The FDA commissioner delivered strong words to a room full of health plan representatives about the impact of their rebating and contracting practices on patients.
Scott Gottlieb, MD, who has been commissioner of the U.S. Food and Drug Administration about 10 months, delivered a speech Wednesday morning during a national health policy conference hosted by America’s Health Insurance Plans (AHIP).
Gottlieb’s remarks included some strong words that were sure to challenge his audience to ponder how the current drug market’s structure impacts competition and consumers, especially as it pertains to the burgeoning of biologics.
Marketplace senior healthcare reporter Dan Gorenstein paraphrased the speech in a tweet: “#gauntletthrown.”
Here are some of Gottlieb’s key points, according to his remarks as prepared for delivery:
1. Drug pricing is overly complex and opaque.
Gottlieb denounced the drug industry’s rebating and contracting practices as too complex and opaque, referring to them as “Kabuki drug-pricing constructs” that hide profit-taking at various points in the supply chain, drive out-of-pocket spending among consumers, and hamper competition.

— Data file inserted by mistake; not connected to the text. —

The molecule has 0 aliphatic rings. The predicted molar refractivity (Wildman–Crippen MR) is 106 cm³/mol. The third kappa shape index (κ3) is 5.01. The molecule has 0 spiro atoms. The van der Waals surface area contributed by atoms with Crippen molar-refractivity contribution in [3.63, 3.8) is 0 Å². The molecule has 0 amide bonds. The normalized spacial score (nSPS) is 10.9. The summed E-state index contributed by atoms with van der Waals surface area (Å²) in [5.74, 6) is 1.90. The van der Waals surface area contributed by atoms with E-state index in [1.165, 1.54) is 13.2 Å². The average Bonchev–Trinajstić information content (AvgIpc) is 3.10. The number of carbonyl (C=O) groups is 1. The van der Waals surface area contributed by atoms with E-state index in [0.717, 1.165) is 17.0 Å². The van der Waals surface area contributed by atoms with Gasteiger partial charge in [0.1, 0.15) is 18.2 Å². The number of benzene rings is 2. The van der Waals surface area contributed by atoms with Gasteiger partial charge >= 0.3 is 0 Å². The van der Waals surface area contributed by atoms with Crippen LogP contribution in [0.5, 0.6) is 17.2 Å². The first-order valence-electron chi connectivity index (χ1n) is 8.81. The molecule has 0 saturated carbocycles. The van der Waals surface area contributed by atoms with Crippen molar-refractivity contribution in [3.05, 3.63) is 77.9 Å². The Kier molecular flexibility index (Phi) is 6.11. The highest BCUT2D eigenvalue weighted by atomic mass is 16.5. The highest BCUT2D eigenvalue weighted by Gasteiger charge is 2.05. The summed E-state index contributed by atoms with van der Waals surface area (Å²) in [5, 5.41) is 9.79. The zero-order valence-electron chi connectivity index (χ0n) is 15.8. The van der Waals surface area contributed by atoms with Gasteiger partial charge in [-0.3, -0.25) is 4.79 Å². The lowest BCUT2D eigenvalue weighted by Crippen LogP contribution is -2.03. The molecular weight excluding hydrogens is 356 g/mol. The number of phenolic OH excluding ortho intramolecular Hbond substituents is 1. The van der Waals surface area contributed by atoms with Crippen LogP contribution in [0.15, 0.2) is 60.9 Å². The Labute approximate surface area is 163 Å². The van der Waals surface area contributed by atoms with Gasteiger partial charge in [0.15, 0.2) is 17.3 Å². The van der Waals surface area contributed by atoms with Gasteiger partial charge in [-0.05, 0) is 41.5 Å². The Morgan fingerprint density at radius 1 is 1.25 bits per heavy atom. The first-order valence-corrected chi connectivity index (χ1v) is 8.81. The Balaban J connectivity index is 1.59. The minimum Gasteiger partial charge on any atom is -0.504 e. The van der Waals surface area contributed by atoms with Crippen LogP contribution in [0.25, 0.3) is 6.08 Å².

“Current rebating and contracting practices—combined with the increased consolidation that we’re seeing in many segments of the drug supply chain—has produced some misaligned incentives,” Gottlieb said, noting that three pharmacy benefit managers (PBMs) control more than two-thirds of their market, three wholesalers control more than 80% of theirs, and five pharmacies control more than half of theirs.
“Too often, we see situations where consolidated firms—the PBMs, the distributors, and the drug stores—team up with payors. They use their individual market power to effectively split some of the monopoly rents with large manufacturers and other intermediaries rather than passing on the saving garnered from competition to patients and employers.”
Because these arrangements are difficult to understand and not terribly transparent, their “rebating and contracting schemes" are "all that more pernicious,” Gottlieb said.
2. The market structures are penalizing patients inappropriately.
A patient should not be penalized because he or she needs a particular drug that isn’t available on formulary, and yet that’s often what happens, Gottlieb said.
“Patients shouldn’t face exorbitant out of pocket costs, and pay money where the primary purpose is to help subsidize rebates paid to a long list of supply chain intermediaries, or is used to buy down the premium costs for everyone else,” he said.
Steven Porter is editor at HealthLeaders.